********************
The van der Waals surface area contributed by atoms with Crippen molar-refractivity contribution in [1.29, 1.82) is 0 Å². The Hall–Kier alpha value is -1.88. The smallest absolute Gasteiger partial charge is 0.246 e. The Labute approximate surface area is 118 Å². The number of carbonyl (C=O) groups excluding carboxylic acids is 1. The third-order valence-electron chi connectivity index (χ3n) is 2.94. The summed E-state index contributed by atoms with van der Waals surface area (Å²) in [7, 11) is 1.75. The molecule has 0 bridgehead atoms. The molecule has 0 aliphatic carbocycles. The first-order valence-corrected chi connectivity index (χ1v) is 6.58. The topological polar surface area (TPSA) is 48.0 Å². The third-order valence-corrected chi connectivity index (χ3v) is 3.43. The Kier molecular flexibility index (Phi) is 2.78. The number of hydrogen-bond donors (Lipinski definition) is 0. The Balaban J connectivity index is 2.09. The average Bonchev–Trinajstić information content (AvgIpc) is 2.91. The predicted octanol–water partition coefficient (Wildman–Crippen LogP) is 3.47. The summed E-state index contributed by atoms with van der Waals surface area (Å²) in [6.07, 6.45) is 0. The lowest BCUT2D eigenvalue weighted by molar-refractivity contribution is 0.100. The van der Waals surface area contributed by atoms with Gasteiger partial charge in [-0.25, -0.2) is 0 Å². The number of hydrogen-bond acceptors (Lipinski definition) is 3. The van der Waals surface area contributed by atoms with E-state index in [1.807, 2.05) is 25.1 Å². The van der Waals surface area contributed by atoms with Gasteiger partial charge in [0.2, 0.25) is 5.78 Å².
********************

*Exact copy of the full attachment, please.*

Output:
The van der Waals surface area contributed by atoms with Crippen molar-refractivity contribution in [1.29, 1.82) is 0 Å². The Hall–Kier alpha value is -1.88. The smallest absolute Gasteiger partial charge is 0.246 e. The Labute approximate surface area is 118 Å². The number of carbonyl (C=O) groups excluding carboxylic acids is 1. The third-order valence-electron chi connectivity index (χ3n) is 2.94. The summed E-state index contributed by atoms with van der Waals surface area (Å²) in [7, 11) is 1.75. The molecule has 0 bridgehead atoms. The molecule has 0 aliphatic carbocycles. The first-order valence-corrected chi connectivity index (χ1v) is 6.58. The topological polar surface area (TPSA) is 48.0 Å². The third-order valence-corrected chi connectivity index (χ3v) is 3.43. The Kier molecular flexibility index (Phi) is 2.78. The number of hydrogen-bond donors (Lipinski definition) is 0. The Balaban J connectivity index is 2.09. The average Bonchev–Trinajstić information content (AvgIpc) is 2.91. The predicted octanol–water partition coefficient (Wildman–Crippen LogP) is 3.47. The summed E-state index contributed by atoms with van der Waals surface area (Å²) in [6.07, 6.45) is 0. The lowest BCUT2D eigenvalue weighted by molar-refractivity contribution is 0.100. The van der Waals surface area contributed by atoms with Gasteiger partial charge in [-0.25, -0.2) is 0 Å². The number of hydrogen-bond acceptors (Lipinski definition) is 3. The van der Waals surface area contributed by atoms with E-state index in [1.807, 2.05) is 25.1 Å². The van der Waals surface area contributed by atoms with Gasteiger partial charge in [0.2, 0.25) is 5.78 Å².